Why?

I’ve never outlined what I’m doing at Waterloo.  Since I’m bitching and moaning about it constantly, I should clarify the background.

For the next four months I will be working as a Research Assistant in the Distributed Systems Group at the University of Waterloo.  I make far, far less than a Starbucks barista per month.  The irony.

If I adapt to the research mindset I’ll continue with the Masters program at Waterloo.  I’ve been ‘recommended’ to the ECE graduate applications committee, but again, the letter I signed states that (and I paraphrase) a recommendation is not tantamount to a guarantee.  Waterloo wants to expand its graduate program.  Ontario politicians continually speak of the need for higher education.  I’m willing to return to a city I dislike (despise?) to get this higher education…  What’s the holdup?  Again, the irony.

A Masters program is 6 consequtive terms; two years of study and research.  I don’t know if I can handle living at Waterloo constantly for two years.

I just don’t know.

Comments

  1. Masurium - May 5, 2006 @ 12:15

    Hey Allen. I understand that you despise Waterloo, but I would like to know why you hate this city so much more than other cities of similar size. Or is it just a generic hatred of all small(er) cities that are more than an hour away from a huge metropolitan area? Or is it just UW? I can certainly understand it being UW!

    ~ Rob

  2. Allen George - May 5, 2006 @ 13:29

    Good (and valid) question Rob. I’ve given this a lot of thought, especially after Paul brought up the same issues you did. I haven’t drawn conclusive answers yet, but here are some points that come to mind.

    I’ll start by saying that many of these comments can be applied to Brampton as well.

    I’m certainly not a fan of smaller cities. They’re most often suburban and typify many values, and attitudes I disagree with. For example, cities like Brampton and Mississauga are built around the “car for every task” philosophy I find distasteful. Smaller cities sprawl, a phenomenon that’s heightened in Canada and the US because of the availability of land. They tend not to have strong, vibrant central cores, because of their distributed nature and other factors. Smaller cities embody many features that I dislike intensely. If I don’t voice them it’s because I’ve found that Canadians and Americans (generalizing grossly) don’t share my views.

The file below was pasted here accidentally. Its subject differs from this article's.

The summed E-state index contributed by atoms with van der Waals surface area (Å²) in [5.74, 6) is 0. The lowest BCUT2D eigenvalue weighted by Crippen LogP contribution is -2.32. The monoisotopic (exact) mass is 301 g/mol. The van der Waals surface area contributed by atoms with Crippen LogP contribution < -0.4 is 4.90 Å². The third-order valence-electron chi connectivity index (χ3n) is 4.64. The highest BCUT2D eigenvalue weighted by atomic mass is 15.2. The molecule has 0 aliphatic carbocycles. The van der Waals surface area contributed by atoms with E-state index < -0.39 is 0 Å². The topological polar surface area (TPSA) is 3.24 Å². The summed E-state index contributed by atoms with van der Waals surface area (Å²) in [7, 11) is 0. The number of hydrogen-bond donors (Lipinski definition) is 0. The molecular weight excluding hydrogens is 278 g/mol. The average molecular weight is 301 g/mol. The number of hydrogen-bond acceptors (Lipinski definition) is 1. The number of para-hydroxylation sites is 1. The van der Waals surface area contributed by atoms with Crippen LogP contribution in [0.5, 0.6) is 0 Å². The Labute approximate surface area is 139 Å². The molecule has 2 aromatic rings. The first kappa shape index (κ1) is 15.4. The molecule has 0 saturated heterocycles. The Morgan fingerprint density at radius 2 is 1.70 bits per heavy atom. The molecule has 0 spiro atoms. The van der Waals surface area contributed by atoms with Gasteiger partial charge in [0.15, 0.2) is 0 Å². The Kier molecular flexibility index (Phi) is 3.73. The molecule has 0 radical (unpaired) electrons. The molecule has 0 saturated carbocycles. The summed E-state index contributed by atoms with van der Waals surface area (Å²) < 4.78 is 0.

I remember for example, that you don’t like major cities – didn’t you comment that you “hated New York”? Being surrounded by the energy in New York, the feeling of there always being this ebb and flow of humanity just outside your door, that, this is what I’ve always loved.

    Hitting closer to home, smaller cities are inimical to photography – especially of the type I do. I know that both here and in Brampton, wandering through street after street of cookie-cutter houses invites askance glances, (sometimes) outright hostility and, frankly, is a numbing experience. It’s also hard to do. The 10 km I walk in Toronto, San Francisco or New York is a wholly different experience than the same here or in Brampton. Perhaps one reason is that large cities have a better mix of commercial and residential. Smaller ones tend to favor isolating the two into separate zones. Feeling that my hobby is restricted doesn’t engender goodwill.

    The more that I think about it, access is a major factor…

    Stress is another factor, so “yes”, the university is a big deal. Yes, Comp. Eng. was stressful, but there’s all the ‘other’ stuff as well. Finding a place to live is one that really gets me. Who will I live with? What will they be like? I don’t want to deal with that anymore. On that note, a conversation with Kurt comes to mind. We were discussing this very matter, during which he said “I’d just like a place to come back to that’s my own. I don’t want to have to deal with anybody at home. It’s my space.” It’s a sentiment I understand.

    Another question is, is there something that interests me here, in KW? Professionally – there are plenty of opportunities. Outside that? No, not really. Two major interests I have are coffee and photography. Neither is well-represented in Waterloo. I would like to go to unique cafes (indeed find unique cafes) where people have a desire to brew and serve great coffee. What I have are Second Cup and Starbucks. Yes, it’s still hit and miss in Toronto (and SF also), but they’re there and walking from place to place is an intensely enjoyable experience. You don’t get the concentration of art galleries (especially contemporary art) in KW that you get in Toronto.